Time Warner Accused of Exaggerating for Merger

     HACKENSACK, N.J. (CN) – Aiming to boost its stock for an upcoming merger, Time Warner Cable fired workers who resisted inflating subscriber numbers, five ex-employees claim in court.
     The lawsuit filed in Bergen County Superior Court comes seven months after Charter Communications announced a plan to buy Time Warner Cable in a cash-and-stock deal that would make it the second-largest Internet and cable company in America.
     Time Warner Cable shareholders approved the company’s $56 billion takeover by Charter Communications on Sept. 21.
     Meanwhile the five recently fired Time Warner employees now suing the company estimate that the Time Warner and Charter Communications merger is “worth approximately $79 billion.” Their complaint is the Top Download for Courthouse News on Friday.
     All former direct sales supervisors or managers of field sales at Time Warner, the five fired workers say that Time Warner sales reps were on the front lines of the fraud, but that encouragement for the practice came from higher-ranking executives.
     The plaintiff workers claim to have a January 2015 email from Chris Van Name, the executive vice president of sales channels, that “specifically instructed sales representatives of TWC to ‘pull out all the stops’ and ‘get sales at any cost’ to ‘increase’ the volume of sales.”
     Suing in Bergen County Superior Court, the employees say sales reps facilitated the fraud by creating “multiple TWC service accounts at the same location … under identities of various people living at the same location.”
     They also created accounts “under incorrect or false social security numbers” and “under identities of people who were no longer living at said location,” the Dec. 1 complaint states.
     Other times, employees created accounts under the names of people “whose accounts had previously been frozen or terminated due to ‘non-payment,’ but who still maintained [TWC’s] cable service equipment,” according to the complaint.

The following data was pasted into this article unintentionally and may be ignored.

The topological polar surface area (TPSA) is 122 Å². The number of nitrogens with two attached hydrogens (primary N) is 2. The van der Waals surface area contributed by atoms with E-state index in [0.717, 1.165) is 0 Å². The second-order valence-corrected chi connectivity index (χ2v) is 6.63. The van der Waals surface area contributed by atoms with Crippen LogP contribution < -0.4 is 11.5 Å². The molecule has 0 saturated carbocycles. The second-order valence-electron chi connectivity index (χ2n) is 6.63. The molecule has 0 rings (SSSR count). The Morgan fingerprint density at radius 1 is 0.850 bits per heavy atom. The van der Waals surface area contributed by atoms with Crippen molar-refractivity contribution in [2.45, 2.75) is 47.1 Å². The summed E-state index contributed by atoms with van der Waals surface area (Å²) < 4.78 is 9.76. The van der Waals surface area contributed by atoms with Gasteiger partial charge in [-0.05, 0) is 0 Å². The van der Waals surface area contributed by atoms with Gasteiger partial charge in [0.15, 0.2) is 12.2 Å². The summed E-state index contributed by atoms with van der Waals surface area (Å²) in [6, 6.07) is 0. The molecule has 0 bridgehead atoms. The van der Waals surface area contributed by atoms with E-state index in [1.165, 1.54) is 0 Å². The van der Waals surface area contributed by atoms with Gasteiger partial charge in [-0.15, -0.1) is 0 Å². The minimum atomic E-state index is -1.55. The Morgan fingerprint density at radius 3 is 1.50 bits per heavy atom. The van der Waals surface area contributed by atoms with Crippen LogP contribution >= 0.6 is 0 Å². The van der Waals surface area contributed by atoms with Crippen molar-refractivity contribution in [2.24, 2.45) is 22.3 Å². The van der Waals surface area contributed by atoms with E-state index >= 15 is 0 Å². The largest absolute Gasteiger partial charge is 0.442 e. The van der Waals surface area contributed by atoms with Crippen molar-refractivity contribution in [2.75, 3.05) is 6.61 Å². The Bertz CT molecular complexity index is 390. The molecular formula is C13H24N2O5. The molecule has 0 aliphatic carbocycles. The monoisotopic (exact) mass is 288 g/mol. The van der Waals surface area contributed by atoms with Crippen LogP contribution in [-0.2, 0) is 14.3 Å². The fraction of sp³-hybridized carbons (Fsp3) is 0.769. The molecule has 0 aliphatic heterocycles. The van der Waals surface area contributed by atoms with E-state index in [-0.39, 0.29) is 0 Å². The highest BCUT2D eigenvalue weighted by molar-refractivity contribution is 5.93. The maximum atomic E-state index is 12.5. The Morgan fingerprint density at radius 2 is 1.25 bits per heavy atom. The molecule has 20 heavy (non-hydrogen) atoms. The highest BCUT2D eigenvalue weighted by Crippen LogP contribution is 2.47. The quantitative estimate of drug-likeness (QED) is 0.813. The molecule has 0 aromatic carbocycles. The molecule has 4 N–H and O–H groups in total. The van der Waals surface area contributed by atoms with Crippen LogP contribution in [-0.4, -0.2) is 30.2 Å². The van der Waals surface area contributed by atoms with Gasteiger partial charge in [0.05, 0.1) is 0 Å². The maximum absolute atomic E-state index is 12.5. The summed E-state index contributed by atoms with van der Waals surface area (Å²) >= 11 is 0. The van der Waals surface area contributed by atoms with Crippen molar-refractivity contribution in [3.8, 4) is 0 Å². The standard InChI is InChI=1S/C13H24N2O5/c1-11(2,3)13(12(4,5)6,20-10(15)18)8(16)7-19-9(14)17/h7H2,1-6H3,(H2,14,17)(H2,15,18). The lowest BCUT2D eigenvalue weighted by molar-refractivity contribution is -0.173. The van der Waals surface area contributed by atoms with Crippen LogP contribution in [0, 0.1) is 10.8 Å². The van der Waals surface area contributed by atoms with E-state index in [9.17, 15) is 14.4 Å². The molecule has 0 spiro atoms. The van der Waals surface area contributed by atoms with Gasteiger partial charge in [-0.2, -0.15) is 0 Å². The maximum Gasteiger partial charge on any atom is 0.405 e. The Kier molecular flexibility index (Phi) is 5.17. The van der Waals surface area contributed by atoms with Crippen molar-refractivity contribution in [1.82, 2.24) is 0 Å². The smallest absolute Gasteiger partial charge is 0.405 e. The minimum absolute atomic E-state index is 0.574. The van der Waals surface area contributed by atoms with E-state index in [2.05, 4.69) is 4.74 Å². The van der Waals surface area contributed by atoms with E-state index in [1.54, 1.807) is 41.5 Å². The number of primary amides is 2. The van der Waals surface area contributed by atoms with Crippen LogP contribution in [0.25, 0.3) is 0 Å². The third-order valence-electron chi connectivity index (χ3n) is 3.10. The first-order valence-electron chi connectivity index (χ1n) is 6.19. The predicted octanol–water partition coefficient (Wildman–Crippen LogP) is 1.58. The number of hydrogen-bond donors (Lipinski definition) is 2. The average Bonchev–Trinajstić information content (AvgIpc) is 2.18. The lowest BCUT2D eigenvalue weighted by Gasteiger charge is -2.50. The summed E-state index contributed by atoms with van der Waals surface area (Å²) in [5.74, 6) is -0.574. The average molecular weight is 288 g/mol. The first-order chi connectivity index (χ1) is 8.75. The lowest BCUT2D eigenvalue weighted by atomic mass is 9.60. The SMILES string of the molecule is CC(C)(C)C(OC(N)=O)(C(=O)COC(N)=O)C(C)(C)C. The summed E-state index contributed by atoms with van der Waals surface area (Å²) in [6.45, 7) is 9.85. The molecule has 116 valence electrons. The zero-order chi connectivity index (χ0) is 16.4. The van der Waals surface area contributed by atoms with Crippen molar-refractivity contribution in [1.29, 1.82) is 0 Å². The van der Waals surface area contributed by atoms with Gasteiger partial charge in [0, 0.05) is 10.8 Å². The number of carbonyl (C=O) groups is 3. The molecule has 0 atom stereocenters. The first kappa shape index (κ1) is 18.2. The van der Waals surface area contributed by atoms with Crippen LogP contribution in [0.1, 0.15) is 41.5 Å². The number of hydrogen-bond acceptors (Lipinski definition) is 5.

The plaintiffs say senior human resources generalist Marielys Mejia sent an email in November 2014, telling employees that Time Warner Cable would not suspend anyone accused of creating fraudulent accounts.
     Behind the drive to create fraudulent subscribers, Time Warner hoped “to falsely inflate stock prices for the benefit of a potential merger with Charter Communications,” according to the complaint.
     The plaintiff workers claim that they flagged the fraudulent “non-pay” accounts on several occasions, but that their supervisors “failed to properly investigate, address or report” the illegal activity.
     One of the plaintiffs, Gregory Klein of Staten Island, N.Y., says sales director Lynden Armogan went so far as to mock him at a company dinner in March 2015.
     “You should stop being so damn conservative all the time,” Armogan said, according to the complaint, allegedly telling Klein that “there is no need to do everything by the book” in front of co-workers.
     Frederick Fischer, a plaintiff hailing from Somerset, N.J., contends that he attended a mandatory meeting in May 2015 where Armogan and Senior Vice President Blaine Altaffer “instructed the employees present to increase subscriber numbers so stock prices would rise within the next 120 days.”
     With the plaintiffs vocally objecting to the “illegal, fraudulent activity,” they say Altaffer even threatened Fischer “by hostilely stating to him this is ‘a career making time for you, don’t blow it.'”
     Another plaintiff, Nicholas Warren of Fort Lee, N.J., says he inquired in March 2105 about Time Warner installing a computer system that would prevent the creation of fraudulent customer accounts. He says Armogan “threatened” him by saying, “Get out of here, you should not be concerned with this.”
     That May, Warren allegedly informed Armogan again that the company should have a computer system in place to verify customer identities and prevent the fake accounts. He says Armogan “angrily” told him such a move would compromise sales.
     “Get out of here and never bring this up again,” Armogan said, according to the complaint.
     Aside from the accusations related to inflated accounts, plaintiff Raymond Bailey, of Hackensack, N.J., also alleges a count of sexual harassment.
     Bailey says he attended a Time Warner dinner at which Armogan began “rubbing his buttocks up against [his] leg at the event in front of his co-workers and wife.”
     Armogan “continuously and systematically made romantic and sexual passes” at Bailey following the incident, the complaint states.
     Time Warner fired the five workers behind the lawsuit on Sept. 10, according to the complaint.
     The plaintiffs, three of whom sued with their wives, seek damages for retaliation under the New Jersey Conscientious Employee Protection Act. They are represented by Rosemarie Arnold of Fort Lee.
     Time Warner spokesman Keith Cocozza did not return an inquiry regarding the lawsuit.
     Each of the supervisors mentioned in the article is a defendant to the action, which takes aim at a total of 12 individuals plus Time Warner and its corporate affiliates.

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